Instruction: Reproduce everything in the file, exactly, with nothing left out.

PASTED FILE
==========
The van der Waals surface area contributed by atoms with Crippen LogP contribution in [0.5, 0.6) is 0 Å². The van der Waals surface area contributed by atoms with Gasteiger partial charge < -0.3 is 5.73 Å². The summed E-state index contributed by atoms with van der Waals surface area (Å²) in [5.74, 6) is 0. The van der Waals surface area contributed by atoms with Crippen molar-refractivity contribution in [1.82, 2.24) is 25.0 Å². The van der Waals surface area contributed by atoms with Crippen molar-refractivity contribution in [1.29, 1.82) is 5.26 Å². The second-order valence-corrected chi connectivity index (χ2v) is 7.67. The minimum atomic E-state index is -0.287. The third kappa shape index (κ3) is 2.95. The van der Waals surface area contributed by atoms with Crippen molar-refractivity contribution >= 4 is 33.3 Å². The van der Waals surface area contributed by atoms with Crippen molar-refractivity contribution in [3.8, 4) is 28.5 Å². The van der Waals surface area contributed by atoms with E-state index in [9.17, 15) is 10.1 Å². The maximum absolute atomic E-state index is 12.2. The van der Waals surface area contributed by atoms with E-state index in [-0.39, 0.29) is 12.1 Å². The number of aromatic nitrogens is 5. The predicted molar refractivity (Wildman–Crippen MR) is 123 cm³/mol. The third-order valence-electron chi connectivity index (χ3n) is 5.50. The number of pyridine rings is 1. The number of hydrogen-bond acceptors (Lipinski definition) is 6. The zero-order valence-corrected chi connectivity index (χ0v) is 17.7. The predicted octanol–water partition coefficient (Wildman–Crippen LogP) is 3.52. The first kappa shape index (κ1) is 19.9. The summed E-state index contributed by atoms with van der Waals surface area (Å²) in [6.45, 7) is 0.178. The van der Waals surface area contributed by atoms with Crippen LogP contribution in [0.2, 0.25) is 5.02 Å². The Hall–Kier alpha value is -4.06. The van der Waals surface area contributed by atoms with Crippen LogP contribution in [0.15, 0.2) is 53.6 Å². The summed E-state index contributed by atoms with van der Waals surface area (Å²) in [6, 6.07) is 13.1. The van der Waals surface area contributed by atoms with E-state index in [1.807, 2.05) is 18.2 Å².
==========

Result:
The van der Waals surface area contributed by atoms with Crippen LogP contribution in [0.5, 0.6) is 0 Å². The van der Waals surface area contributed by atoms with Gasteiger partial charge < -0.3 is 5.73 Å². The summed E-state index contributed by atoms with van der Waals surface area (Å²) in [5.74, 6) is 0. The van der Waals surface area contributed by atoms with Crippen molar-refractivity contribution in [1.82, 2.24) is 25.0 Å². The van der Waals surface area contributed by atoms with Crippen molar-refractivity contribution in [1.29, 1.82) is 5.26 Å². The second-order valence-corrected chi connectivity index (χ2v) is 7.67. The minimum atomic E-state index is -0.287. The third kappa shape index (κ3) is 2.95. The van der Waals surface area contributed by atoms with Crippen molar-refractivity contribution >= 4 is 33.3 Å². The van der Waals surface area contributed by atoms with Crippen molar-refractivity contribution in [3.8, 4) is 28.5 Å². The van der Waals surface area contributed by atoms with E-state index in [9.17, 15) is 10.1 Å². The maximum absolute atomic E-state index is 12.2. The van der Waals surface area contributed by atoms with E-state index in [-0.39, 0.29) is 12.1 Å². The number of aromatic nitrogens is 5. The predicted molar refractivity (Wildman–Crippen MR) is 123 cm³/mol. The third-order valence-electron chi connectivity index (χ3n) is 5.50. The number of pyridine rings is 1. The number of hydrogen-bond acceptors (Lipinski definition) is 6. The zero-order valence-corrected chi connectivity index (χ0v) is 17.7. The predicted octanol–water partition coefficient (Wildman–Crippen LogP) is 3.52. The first kappa shape index (κ1) is 19.9. The summed E-state index contributed by atoms with van der Waals surface area (Å²) in [6.45, 7) is 0.178. The van der Waals surface area contributed by atoms with Crippen LogP contribution in [0.2, 0.25) is 5.02 Å². The Hall–Kier alpha value is -4.06. The van der Waals surface area contributed by atoms with Crippen LogP contribution in [0.15, 0.2) is 53.6 Å². The summed E-state index contributed by atoms with van der Waals surface area (Å²) in [6, 6.07) is 13.1. The van der Waals surface area contributed by atoms with E-state index in [1.807, 2.05) is 18.2 Å².